John Keats

"On Seeing the Elgin Marbles"


If the Augustan era of the Enlightenment looked back to Rome for its models, the Romantics tended to look to ancient Greece.

One of the greatest works of architecture in the world was the Parthenon, the temple that Athens built to Athena Parthenos (Athena the virgin), the goddess the city was named for.  Lord Elgin had brought the marble statues and friezes (a frieze is a carving on a flat piece of marble that is then put on the wall) from Greece to England in 1806.  In 1816 the British Museum bought them.  Greece wants them back, naturally.

He looks at the carvings of the adventures on the gods that are carved on the marble friezes.

The marbles remind him of his on mortality.  They are a memento mori.  They are so ancient compared to his brief time here, yet even they are subject to the decay of time.

"Ode on a Grecian Urn"

Ancient Greece is renowned for its urns & pottery decorated with the beautiful figures.  Keats does not have any particular urn in mind; he combines elements found in many urns and other ancient art.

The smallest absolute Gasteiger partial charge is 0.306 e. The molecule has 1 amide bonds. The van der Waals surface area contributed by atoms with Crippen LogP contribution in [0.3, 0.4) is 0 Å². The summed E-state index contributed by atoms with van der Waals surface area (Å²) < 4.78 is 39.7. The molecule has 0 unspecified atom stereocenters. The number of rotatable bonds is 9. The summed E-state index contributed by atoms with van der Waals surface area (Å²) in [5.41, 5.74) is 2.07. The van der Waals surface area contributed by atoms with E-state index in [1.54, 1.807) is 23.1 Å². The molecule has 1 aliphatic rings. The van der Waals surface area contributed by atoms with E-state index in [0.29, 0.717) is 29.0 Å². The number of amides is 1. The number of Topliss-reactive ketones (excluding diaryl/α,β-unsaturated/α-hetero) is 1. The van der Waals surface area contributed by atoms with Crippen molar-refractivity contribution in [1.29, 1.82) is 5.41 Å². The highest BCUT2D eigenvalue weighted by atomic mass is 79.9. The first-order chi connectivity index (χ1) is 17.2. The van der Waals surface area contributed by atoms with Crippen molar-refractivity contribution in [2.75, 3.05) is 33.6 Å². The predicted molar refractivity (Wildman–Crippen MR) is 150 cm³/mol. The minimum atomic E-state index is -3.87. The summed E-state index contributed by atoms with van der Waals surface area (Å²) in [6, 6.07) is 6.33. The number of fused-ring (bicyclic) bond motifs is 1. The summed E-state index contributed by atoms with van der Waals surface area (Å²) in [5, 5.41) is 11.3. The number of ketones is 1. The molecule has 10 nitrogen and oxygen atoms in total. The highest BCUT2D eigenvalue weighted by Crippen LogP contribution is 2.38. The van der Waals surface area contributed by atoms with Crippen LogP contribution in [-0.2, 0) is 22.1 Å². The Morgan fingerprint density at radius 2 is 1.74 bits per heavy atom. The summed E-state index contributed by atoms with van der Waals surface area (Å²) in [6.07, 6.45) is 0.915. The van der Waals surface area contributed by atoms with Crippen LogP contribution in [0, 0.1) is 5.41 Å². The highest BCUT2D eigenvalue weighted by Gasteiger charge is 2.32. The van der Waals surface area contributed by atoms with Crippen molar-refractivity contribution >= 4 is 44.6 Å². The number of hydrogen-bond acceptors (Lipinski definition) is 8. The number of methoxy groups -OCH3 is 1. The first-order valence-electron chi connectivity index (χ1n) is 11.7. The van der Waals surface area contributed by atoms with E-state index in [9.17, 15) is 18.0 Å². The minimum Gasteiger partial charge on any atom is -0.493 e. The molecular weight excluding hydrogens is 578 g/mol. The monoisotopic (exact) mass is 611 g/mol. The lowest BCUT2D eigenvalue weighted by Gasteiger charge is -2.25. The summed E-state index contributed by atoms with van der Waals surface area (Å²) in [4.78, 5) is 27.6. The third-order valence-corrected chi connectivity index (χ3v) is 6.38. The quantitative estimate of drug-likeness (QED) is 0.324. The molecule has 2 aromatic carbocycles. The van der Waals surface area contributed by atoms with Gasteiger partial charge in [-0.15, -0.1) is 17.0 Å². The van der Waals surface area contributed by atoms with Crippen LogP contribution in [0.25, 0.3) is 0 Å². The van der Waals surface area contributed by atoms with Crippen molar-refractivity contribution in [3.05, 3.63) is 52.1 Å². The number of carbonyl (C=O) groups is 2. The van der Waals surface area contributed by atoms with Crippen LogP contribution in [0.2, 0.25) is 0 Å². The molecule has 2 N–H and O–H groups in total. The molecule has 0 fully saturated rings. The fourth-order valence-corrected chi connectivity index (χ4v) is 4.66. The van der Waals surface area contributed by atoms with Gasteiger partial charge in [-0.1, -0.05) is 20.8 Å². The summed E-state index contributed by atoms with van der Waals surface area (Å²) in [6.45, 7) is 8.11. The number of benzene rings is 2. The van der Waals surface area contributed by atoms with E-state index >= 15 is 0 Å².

An urn could be a vase or a box.  It was normally used to hold the ashes of a dead person.  Since Keats is meditating on death and life, permanence and transience, the urn is a fitting object of his meditation.

This poem is an example of ecphrasis.

Ekphrasis is a literary description of a work of art - a frieze, an urn, a temple, a shield.  The earliest and most famous of these is Homer's description of the shield of Achilles (We'll be reading this in the final period).

Unravish'd bride = the urn hasn't been broken but has survived the centuries intact.

Such an urn seems to Keats like something permanent in a constantly changing world.  This urn shows a moment frozen in time.

Stanza 1

Stanza 2

Stanza 3

Stanza 4

Stanza 5

"To Homer" 1778

1  "giant ignorance"  He can't read Homer because he doesn't know Greek.  He has to read Homer in translation.  He liked the translation of George Chapman (see "On First Looking into
Chapman's Homer, p 1770)

2  Cyclades - Greek islands

5  Keats is blind because he can't read Greek.  Homer is widely believed to have been blind.